A comparison of nutritional information across Chinese and American Snickers bars confirms that the Chinese bar contains less sugar. A calculation using the nutritional information available on the American Snickers website indicates carbohydrates account for 63% of the bar’s total mass (“Snickers®”). A calculation based on the below Chinese Snickers wrapper shows carbohydrates account for only 57% of the bar’s total mass. While Mars maintains secrecy over its exact formula, the nutritional information shows that at the very least, the Chinese version contains less sugar and carbohydrates.

Mars, Inc.’s Chinese Snickers bar with nutritional information

Finally, even in advertising, Mars has continued to emphasize the healthful energizing benefits that Snickers bars provide. In the short commercial embedded below, Mars presents a rowing captain who is so hungry and fatigued that he is no longer himself and is letting down his teammates. It is only when he takes a bite of the Snickers bar that he gets the critical energy he needs to revert back to his normal self and successfully continue the race. While Mars can hardly disguise that their Snickers bars contain more sugar than what many Chinese consumers might prefer, through this kind of advertising, the company is at least able to suggest that their product also provides a health benefit via a special energy boost that allows people to perform at their physical best.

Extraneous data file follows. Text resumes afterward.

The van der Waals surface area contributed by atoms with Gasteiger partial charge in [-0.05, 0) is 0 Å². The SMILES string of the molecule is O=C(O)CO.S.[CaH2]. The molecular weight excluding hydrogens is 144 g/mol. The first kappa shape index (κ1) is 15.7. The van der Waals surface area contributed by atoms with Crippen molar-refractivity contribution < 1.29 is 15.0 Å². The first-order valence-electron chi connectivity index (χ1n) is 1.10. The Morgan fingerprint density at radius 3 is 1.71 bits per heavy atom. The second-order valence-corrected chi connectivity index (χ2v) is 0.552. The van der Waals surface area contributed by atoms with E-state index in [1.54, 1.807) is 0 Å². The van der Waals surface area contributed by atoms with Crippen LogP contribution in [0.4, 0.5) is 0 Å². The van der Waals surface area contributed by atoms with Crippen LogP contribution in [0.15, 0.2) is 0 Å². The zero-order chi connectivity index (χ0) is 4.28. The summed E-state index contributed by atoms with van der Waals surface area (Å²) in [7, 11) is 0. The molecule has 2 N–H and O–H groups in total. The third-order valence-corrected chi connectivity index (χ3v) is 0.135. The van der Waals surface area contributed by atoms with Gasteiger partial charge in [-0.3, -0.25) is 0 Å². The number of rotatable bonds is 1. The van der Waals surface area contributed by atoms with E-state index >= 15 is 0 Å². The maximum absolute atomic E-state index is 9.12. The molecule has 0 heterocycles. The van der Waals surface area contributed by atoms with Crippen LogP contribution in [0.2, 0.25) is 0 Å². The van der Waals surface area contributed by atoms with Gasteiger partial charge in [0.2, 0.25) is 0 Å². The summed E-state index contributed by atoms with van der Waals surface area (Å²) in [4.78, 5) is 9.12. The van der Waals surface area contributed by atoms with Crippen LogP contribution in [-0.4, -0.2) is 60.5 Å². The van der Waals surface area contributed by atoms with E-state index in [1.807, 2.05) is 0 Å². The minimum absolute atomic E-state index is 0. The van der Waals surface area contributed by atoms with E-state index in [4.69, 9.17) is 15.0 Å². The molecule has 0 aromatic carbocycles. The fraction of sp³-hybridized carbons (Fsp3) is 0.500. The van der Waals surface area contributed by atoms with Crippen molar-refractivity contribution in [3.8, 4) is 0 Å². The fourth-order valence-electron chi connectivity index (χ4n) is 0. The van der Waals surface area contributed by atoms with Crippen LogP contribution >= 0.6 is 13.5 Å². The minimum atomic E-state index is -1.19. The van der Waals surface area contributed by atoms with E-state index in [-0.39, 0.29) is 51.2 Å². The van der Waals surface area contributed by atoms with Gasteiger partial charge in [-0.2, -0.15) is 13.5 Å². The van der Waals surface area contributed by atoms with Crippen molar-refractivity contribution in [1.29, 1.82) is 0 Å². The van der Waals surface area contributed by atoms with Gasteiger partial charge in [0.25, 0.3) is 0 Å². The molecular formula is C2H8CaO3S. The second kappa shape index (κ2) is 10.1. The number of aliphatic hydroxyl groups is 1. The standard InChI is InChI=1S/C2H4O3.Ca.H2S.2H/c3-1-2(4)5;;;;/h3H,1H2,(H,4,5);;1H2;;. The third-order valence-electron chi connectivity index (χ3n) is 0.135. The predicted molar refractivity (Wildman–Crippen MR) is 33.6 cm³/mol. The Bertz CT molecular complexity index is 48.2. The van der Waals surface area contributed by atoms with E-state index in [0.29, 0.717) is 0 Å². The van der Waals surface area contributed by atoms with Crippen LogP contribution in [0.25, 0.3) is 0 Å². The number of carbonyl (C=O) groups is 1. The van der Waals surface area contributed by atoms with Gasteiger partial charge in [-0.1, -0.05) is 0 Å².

Although Mars was certainly fortunate to enter the Chinese market with a certain level of credibility due to its status as a foreign company, the story of the Chinese Snickers bar shows that brand alone is insufficient. Discussions with Chinese consumers indicated that healthfulness was an important factor in determining their snack choices. Thus, chocolate companies wishing to increase chocolate demand needed to carve a space for chocolate in the Chinese snack market not only by thinking about physical ways to make chocolate healthier but also by encouraging consumers to reimagine chocolate as a more practical snack food with special health benefits.

Works Cited

Allen, Lawrence L. Chocolate Fortunes: The Battle for the Hearts, Minds, and Wallets of China’s Consumers. New York: American Management Association, 2010. Print.

Burkitt, Laurie. “M&M’s Rides the Chocolate Wave in China.” Wall Street Journal. WSJ, 7 Aug. 2014. Web. 12 Mar. 2015.

Christian. American and Chinese Snickers Cross-Section. Digital image. 在哪儿? Blogspot, 12 Oct. 2010. Web. 10 Mar. 2015.

Hiroko, Tabuchi. “Mars’s Snickers Gets Olympic Lift; Accord to Become Official Chocolate Aids Sales in China.” Wall Street Journal [New York City] 22 Aug. 2008, Eastern ed.: n. pag. ProQuest. Web. 10 Mar. 2015.

Liebig, Jason. China – Mars – Snickers – Foil Chocolate Candy Bar Wrapper – 2013. Digital image. Collecting Candy. WordPress, 31 Jan. 2014. Web. 10 Mar. 2015.

Said, Sammy. “The Top 10 Bestselling Chocolate Bars.” TheRichest. TheRichest, 27 May 2013. Web. 10 Mar. 2015.

“Snickers®.” Snickers®. Mars, Inc., n.d. Web. 11 Mar. 2015.

“SNICKERS, China TV Commercial Ad.” YouTube. YouTube, 4 Feb. 2014. Web. 11 Mar. 2015.